East students should be welcomed to participate in Spirit Week events


Rachel Becker

Students compete in crab soccer in hopes of winning spirit week points for their class.

Recently, the 2014-15 edition of Spirit Week at Cherry Hill East came to an end. Just by observing people for the next few days that followed, one could tell that the avid lovers of Spirit Week felt something lacking. Could anyone blame them, though? These students, from every grade level and demographic found at East, comprised the group that participated in the activities. Nearly every student and administrator who participated had a blast. Being a part of the active community in front of a majority of the school is a great way to establish a presence and get involved in the school community.  In general, Spirit Week becomes a negative part of students’ lives when people take the true meaning out of the competition or distort it.

At face value, Spirit Week seems to serve as a healthy week where students can break the monotonous cycle of studying mentally for school and preparing physically for upcoming sports competitions. Students thrive by being able to escape from the harsh realities of the present.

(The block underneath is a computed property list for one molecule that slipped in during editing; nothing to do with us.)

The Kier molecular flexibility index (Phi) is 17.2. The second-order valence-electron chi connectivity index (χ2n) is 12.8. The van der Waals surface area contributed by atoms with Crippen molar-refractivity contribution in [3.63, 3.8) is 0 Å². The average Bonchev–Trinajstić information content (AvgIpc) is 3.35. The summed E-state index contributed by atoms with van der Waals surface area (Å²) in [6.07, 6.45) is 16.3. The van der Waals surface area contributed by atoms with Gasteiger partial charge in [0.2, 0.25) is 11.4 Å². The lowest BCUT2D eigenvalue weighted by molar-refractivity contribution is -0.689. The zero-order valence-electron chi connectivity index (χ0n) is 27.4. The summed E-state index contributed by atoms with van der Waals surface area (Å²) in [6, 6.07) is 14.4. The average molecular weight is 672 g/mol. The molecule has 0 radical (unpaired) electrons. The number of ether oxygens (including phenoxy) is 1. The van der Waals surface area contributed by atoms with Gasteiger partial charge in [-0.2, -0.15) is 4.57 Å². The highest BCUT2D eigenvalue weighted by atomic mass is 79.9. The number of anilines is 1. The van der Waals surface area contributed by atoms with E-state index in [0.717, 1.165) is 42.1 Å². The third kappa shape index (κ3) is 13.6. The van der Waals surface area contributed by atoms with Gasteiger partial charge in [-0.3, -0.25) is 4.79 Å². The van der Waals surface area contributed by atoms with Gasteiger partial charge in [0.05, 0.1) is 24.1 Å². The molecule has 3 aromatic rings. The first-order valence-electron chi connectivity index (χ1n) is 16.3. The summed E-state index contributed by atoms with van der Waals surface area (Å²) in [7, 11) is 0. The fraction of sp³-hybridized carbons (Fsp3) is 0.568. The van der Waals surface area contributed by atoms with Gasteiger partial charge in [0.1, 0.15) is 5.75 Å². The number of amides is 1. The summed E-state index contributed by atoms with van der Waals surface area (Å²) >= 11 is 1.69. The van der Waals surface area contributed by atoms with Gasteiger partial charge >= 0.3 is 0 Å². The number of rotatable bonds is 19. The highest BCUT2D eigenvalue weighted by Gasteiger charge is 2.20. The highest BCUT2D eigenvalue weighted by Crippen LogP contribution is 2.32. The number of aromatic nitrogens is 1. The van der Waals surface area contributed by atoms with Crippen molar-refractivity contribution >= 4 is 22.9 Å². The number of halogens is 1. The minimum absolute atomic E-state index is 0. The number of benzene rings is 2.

“Spirit week means one week of having fun and not worrying so much about the tasks at hand,” said Jon Zablin (‘15). “As a senior, I am stressed from doing college applications, and just need an opportunity to relax.”

Tension can be sensed from time to time, particularly between students in different grade levels. Sometimes, the “healthy” part of the competition begins to fizzle out, as grade levels become obsessed with their image. Some participants’ attitudes change from “happy-go-lucky” to “never-say-die” between the beginning and end of the extravaganzas.

“Spirit week really brought the class together. It was a fun and unifying experience,” said SGA member Lokesh Sha (‘15) .

It is undeniable that the games themselves encourage competition and participation. Still, some students believe that one must fit a certain mold to be able to have an enjoyable time while participating in the games.

“Spirit week is a chance for the school to come together and be happy,” said John Anglagin (’16). “It’s all about connecting with your grade as a team.”

While Spirit Week may be a relaxing gathering that lets students escape from stress, it is imperative that going forward, there should be a change in who is encouraged to participate in certain events. It is up to the classes graduating after the seniors to practice acceptance and make it known that anyone is welcome to participate in all the Spirit Week events.